People helping people

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What does a white driver with Nazi tattoos, a black witness, two Hispanic cops and an Asian bystander have in common?

Probably not too much, but add a car accident into the story and you have quite the combination of people.

One night, I responded to a hit and run crash where a car ran a red light and smashed into the victim vehicle. The victim driver was a white male in his 30s with Nazi tattoos on his face, neck and arms. A woman and a young child were also with him.

The witness was a black man in his early 50s and the other person was an Asian male, who didn’t see the crash, but stopped to help.

Then there were the cops. We were both Hispanic.

I interviewed the black guy first because he was the witness. He told me how the suspect run a red light and crashed into the victims. After the crash the suspect fled and he chased after the car until he lost it.

At the end of the interview, I shook his hand and thanked him for stopping. The man said, “We all work hard. We have to help each other out.”

Bingo.

Hopefully the guy with the swastikas on his face noticed that it was people helping people, no matter who they were.

It went over her head

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On Thursday night a woman said she was drinking from a bottle of water when she ran a red light and crashed into another car, causing water to splash on the inside of the windshield.

Sounds believable.

After the crash, she wasn’t able to see because of the water, so she drove almost a half mile to get out of the road.

Let me get this right. She couldn’t see because of the water on her windshield, but she was able drive away with two witnesses chasing her as they called the police about a hit and run?

She also spontaneously said she had looked up and saw the red light. I asked her a follow up question about looking up while she was drinking from the bottle. She then said she was opening the bottle of water instead of drinking from it.

She obviously hadn’t thought this through, so I decided to have a little fun with some obscure humor.

I asked, “So water splashed all over the windshield?”

“Yes,”

“Why didn’t you use the windshield wipers to see?”

“I didn’t think about that!” she replied excitedly.

Did she really just say that?

“They only work on the outside,” I said.

Then the dim light bulb went off when she figured it out. And when I say dim light bulb, I mean really dim……

Later on, I asked her what kind of insurance she had. She said, “Cost you less.”

“Well, keep driving like that, it’s going to cost you more.”

This call was one-liner heaven because she made it so easy. You just gotta have fun out here.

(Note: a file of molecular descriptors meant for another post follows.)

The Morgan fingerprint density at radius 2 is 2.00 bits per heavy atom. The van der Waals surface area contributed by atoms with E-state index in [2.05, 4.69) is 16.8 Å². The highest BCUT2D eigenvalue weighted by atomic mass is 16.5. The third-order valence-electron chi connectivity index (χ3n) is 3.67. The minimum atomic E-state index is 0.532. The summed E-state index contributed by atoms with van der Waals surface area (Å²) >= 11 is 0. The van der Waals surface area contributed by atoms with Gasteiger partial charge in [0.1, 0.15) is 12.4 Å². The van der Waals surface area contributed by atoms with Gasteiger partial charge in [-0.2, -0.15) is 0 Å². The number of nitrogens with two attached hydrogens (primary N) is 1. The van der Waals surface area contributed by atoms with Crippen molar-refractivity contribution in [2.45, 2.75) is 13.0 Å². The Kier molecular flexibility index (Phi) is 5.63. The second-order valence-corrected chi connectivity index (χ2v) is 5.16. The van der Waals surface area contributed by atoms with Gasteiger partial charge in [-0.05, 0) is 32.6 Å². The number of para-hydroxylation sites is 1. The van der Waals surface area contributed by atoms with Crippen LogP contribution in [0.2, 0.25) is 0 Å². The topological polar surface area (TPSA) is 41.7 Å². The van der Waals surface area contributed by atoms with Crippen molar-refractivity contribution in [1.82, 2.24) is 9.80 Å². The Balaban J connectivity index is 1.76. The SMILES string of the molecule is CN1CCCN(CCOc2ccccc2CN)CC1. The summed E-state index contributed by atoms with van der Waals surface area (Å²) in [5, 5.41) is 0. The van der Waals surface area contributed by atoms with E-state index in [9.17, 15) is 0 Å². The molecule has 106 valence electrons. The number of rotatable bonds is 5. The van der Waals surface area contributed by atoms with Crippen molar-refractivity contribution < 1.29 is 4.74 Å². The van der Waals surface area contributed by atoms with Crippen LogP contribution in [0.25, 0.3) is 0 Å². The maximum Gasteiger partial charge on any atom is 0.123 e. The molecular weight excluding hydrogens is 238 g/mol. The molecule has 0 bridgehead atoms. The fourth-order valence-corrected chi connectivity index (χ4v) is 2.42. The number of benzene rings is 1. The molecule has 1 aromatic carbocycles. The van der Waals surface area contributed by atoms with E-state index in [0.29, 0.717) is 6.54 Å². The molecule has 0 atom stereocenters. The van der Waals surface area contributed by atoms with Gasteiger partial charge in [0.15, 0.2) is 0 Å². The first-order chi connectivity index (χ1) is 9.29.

Keep your hands to yourself

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It was the late afternoon when I pulled up to a two-car crash at a busy intersection where a  fire truck was blocking the street and causing a huge traffic jam.

One of the drivers was being treated by fire personnel while he sat in his car. Both of his hands were bloody and I cringed at the thought of him handing his driver’s license to me.

After about ten minutes, the driver declined medical treatment and I interviewed him, along with the other driver about the crash. While I did that, another officer helped by writing the driver’s information on the collision report form.

A little while later, the motor cop held up the report form and said, “I have to redo it.”

I looked over at him as I wondered what he meant. That’s when I saw him holding a blood-stained report form in his hand as it blew in the afternoon breeze.

The cop told me bloody hands was standing next to him while he wrote down his information. That’s when bloody hands decided it was a good idea to point at something on the report form.

In horror, the cop tried to move his clipboard out of the way, but it was too late as the worlds largest drop of blood flew through the air and hit its bullseye.

Well, that was a first.  I’ve had coffee, water and food spilled on my report forms before, but never blood. What’s next? Vomit?

Keep your hands to yourself. I don’t know where they’ve been…..

 

Who needs a license?

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With shoulders slumped, the driver looked dejectedly at his crashed car with its crumpled metal and fluid spilling out onto the street like blood draining from a body.

The driver, who was about 18 years old, had a look of disbelief as the flashing police and fire lights bounced off our faces.

During the interview I asked, “Do you have a license?”

He replied, “No,” as his permit shook in his hand.

This was my fourth crash of the night and my second with an at fault unlicensed driver. Driver’s licenses and rules don’t mean anything anymore to some people.